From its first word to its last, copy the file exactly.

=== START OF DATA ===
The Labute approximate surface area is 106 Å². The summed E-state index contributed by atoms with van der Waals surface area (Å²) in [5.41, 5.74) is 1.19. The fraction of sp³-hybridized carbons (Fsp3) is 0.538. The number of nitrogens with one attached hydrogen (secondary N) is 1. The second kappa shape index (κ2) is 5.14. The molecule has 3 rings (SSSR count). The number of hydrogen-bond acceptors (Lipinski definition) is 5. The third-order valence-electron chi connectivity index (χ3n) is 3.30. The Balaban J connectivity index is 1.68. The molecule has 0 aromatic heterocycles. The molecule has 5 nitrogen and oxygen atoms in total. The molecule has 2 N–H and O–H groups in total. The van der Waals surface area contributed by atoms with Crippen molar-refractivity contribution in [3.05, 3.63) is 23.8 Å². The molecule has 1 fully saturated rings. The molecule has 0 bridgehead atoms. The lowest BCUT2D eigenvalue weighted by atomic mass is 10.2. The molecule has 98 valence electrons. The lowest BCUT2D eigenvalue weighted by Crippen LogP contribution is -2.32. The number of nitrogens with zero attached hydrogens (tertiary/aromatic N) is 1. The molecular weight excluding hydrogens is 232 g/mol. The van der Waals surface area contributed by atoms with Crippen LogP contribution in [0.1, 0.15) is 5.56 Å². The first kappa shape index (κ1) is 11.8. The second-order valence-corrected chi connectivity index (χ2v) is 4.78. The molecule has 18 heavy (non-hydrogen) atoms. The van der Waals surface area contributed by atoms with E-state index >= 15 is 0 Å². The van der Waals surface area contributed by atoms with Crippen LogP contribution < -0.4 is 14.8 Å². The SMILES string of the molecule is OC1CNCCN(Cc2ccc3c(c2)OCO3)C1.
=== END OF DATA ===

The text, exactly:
The Labute approximate surface area is 106 Å². The summed E-state index contributed by atoms with van der Waals surface area (Å²) in [5.41, 5.74) is 1.19. The fraction of sp³-hybridized carbons (Fsp3) is 0.538. The number of nitrogens with one attached hydrogen (secondary N) is 1. The second kappa shape index (κ2) is 5.14. The molecule has 3 rings (SSSR count). The number of hydrogen-bond acceptors (Lipinski definition) is 5. The third-order valence-electron chi connectivity index (χ3n) is 3.30. The Balaban J connectivity index is 1.68. The molecule has 0 aromatic heterocycles. The molecule has 5 nitrogen and oxygen atoms in total. The molecule has 2 N–H and O–H groups in total. The van der Waals surface area contributed by atoms with Crippen molar-refractivity contribution in [3.05, 3.63) is 23.8 Å². The molecule has 1 fully saturated rings. The molecule has 0 bridgehead atoms. The lowest BCUT2D eigenvalue weighted by atomic mass is 10.2. The molecule has 98 valence electrons. The lowest BCUT2D eigenvalue weighted by Crippen LogP contribution is -2.32. The number of nitrogens with zero attached hydrogens (tertiary/aromatic N) is 1. The molecular weight excluding hydrogens is 232 g/mol. The van der Waals surface area contributed by atoms with Crippen LogP contribution in [0.1, 0.15) is 5.56 Å². The first kappa shape index (κ1) is 11.8. The second-order valence-corrected chi connectivity index (χ2v) is 4.78. The molecule has 18 heavy (non-hydrogen) atoms. The van der Waals surface area contributed by atoms with E-state index >= 15 is 0 Å². The van der Waals surface area contributed by atoms with Crippen LogP contribution < -0.4 is 14.8 Å². The SMILES string of the molecule is OC1CNCCN(Cc2ccc3c(c2)OCO3)C1.